Once of the great befits of being Google and the area is the visibility. Last summer Google was able to host the USA Eagles before their match against Italy (which was played in San Jose). The club was able to receive training from the Eagles, meet the players and see the work they do in preparation. Many saw very quickly the work that it takes to be at that level, how specialize it is at that level.
Google has also had other challenges some of being a new club, but some of it was their name. Danenberg recalls their first game ever was in the Palo Alto 7s (now defunct) three years ago where they took on the EPA Razorback Bs. The name shocked some and created confusion for the teams that day. “I guess people thought people who worked for Google won’t be ruggers, but there we were” laughs Danenberg. If people have issues with Google (say their Gmail) there is a risk they could take it out on these guys, but over time everyone who plays against them sees them as just another rugby club in a rugby rich environment.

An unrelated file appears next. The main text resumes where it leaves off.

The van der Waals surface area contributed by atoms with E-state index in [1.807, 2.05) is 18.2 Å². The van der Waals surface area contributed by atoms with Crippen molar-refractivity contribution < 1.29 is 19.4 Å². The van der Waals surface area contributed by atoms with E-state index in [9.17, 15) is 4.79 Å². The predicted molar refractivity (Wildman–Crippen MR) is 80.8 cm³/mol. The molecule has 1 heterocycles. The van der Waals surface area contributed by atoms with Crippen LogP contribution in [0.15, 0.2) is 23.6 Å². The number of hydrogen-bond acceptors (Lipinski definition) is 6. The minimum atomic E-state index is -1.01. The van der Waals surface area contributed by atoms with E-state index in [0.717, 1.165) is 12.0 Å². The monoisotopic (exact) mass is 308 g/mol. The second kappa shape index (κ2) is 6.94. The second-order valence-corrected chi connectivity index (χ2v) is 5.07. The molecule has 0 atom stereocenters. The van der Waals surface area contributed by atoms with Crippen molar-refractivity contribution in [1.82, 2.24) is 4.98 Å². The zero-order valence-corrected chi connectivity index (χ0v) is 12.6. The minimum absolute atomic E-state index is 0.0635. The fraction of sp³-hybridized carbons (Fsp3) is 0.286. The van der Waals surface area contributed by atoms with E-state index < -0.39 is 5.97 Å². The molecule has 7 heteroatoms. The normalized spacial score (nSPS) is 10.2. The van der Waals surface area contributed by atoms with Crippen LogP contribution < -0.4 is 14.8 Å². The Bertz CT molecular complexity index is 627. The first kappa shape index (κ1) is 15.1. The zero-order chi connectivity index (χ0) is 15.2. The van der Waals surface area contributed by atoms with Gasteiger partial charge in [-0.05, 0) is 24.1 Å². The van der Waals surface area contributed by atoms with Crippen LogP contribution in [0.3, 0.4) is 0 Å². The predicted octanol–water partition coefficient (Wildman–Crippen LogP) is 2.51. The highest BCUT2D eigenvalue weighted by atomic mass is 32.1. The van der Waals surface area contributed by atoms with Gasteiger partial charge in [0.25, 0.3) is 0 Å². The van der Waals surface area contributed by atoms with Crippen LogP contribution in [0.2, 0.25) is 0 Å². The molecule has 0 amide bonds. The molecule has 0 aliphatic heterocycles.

Google Rugby is different in that it is organize by the company’s employees but beyond that they are like your own club, guys who play because in the end they love rugby and love to compete. They work and play like we all do, and for the most part use dues and fundraisers to support their club.
Danenberg noted there has been some possible interest from some guys at Motorola to maybe follow the Google mode and start a club with their employees, which will only add to the rugby in the bay area, but it will be some time before Danenberg’s dream of the Silicon Valley Cup made up of area company clubs happens.
For now Google is focused on NorCal playoffs hoping to come out of the quarterfinals against the Marin REDs this weekend and secure a spot in the NorCal Finals (against either Redwood Empire or Modesto Harlots) for a shot at nationals. You can Google them or just visit them at googlerugby.com, follow them on Facebook, etc.
Photos by Tri Nguyen for Tri Nguyen Photography.